Mr. Campbell: We know that things have moved on since then. As I understand it, there is now general acceptance that operational and strategic planning responsibilities must remain within NATO. It would make no sense to duplicate them. I have frequently referred in the House to NATO's right of first refusal, which is, as I understand matters, generally accepted. It is important to reflect in our discussion the fact that debate outside has moved on.

Mr. Chidgey: I should like to reinforce the points that my right hon. and learned Friend makes. The messages are coming loud, clear and strong from Brussels and the people who make these decisions that NATO will have first refusal and that planning, strategic and contingency elements will remain with it. That is the situation and it is agreed. Does he agree that the issue that must be addressed is the shortfall in capability in respect of NATO and the rapid reaction force, which is clear in the light of current circumstances?

Mr. Campbell: I do not think that anyone doubts the validity of my hon. Friend's second point. His first point—I think that he has recently returned from Brussels—corroborates my own.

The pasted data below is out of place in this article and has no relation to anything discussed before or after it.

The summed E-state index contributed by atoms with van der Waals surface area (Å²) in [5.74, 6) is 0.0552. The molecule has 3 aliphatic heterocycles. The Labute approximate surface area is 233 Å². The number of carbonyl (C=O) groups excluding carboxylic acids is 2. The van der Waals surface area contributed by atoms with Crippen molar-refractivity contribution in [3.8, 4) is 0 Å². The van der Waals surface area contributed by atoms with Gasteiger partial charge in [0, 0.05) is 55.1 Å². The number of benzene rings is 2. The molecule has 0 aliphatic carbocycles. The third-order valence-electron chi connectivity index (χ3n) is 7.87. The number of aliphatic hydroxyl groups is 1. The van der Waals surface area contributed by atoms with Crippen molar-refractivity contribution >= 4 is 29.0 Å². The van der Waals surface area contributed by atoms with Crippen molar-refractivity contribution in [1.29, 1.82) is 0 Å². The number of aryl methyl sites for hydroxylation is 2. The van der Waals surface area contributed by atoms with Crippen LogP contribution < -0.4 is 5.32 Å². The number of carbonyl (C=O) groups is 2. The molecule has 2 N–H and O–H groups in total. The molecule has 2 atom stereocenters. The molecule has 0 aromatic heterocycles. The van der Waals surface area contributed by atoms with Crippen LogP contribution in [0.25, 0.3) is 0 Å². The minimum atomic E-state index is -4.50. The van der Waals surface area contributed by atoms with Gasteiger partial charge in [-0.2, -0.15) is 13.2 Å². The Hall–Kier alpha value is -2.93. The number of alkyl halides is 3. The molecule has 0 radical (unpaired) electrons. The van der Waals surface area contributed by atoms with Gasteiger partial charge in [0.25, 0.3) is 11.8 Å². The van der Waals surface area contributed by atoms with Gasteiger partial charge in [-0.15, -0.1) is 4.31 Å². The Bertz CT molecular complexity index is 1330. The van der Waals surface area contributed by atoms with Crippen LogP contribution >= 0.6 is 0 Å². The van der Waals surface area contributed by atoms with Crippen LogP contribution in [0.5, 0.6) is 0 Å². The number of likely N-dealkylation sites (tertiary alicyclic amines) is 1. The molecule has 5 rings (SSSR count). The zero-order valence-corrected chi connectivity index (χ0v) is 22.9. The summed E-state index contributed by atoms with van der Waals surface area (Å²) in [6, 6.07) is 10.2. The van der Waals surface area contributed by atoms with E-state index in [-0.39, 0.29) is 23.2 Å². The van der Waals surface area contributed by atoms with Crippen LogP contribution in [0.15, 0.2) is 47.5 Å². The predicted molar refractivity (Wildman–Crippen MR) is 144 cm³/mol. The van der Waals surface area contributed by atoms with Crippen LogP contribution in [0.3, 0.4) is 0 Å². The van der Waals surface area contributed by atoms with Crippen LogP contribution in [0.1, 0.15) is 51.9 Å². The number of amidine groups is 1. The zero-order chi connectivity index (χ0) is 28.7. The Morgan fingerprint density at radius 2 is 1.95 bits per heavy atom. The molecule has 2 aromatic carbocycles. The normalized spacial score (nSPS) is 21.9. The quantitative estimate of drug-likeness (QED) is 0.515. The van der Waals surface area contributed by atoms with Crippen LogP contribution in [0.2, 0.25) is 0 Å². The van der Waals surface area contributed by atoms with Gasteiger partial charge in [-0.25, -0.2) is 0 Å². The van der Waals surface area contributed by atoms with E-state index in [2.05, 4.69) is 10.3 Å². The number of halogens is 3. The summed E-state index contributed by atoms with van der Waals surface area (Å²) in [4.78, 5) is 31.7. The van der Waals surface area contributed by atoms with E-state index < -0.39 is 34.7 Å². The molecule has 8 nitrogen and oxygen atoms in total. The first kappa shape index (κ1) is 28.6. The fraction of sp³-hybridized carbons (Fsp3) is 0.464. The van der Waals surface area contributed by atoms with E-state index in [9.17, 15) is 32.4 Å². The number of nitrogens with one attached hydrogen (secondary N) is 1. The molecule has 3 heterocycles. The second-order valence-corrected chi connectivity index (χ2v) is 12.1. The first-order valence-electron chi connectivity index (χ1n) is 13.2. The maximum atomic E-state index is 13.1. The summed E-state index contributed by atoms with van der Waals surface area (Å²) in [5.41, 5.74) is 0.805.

Mr. John Smith: I entirely agree with what the right hon. and learned Gentleman has said. I did not intend to seduce my right hon. Friend the Minister at all—far from it. I agree that the bottom line in this debate is military capability. Does the right hon. and learned Gentleman agree that, following the events of 11 September, the likelihood of generating the political will among our NATO allies in Europe to develop such capability could be much greater?

Mr. Campbell: I certainly hope so. I make no bones about the fact that I lost the argument in my party to

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propose in the shadow Budget that the Liberal Democrats produced for the last election a real-terms increase in defence expenditure. However, the current Secretary of State for Defence lost the same argument. Indeed, so did the shadow Secretary of State for Defence. All three of us lost the argument, but the events of 11 September should now persuade others that it must be taken up. If we are serious about some of the intentions that the Prime Minister outlined in the far-ranging speech that he made at his party conference, we must be aware that they cannot be achieved with existing resources.

We are considering a framework treaty—an expression used by the Minister. Throughout the Bill's passage, we have consistently argued that the legislation should be enacted and the treaty ratified as soon as possible. Without the reforms that the treaty sets out in relation to the size and shape of the Commission, the weighting of votes in the Council of Ministers and modest extensions of qualified majority voting, it is difficult to envisage a European Union, perhaps comprising as many as 28 states, that could efficiently and effectively come to agreement.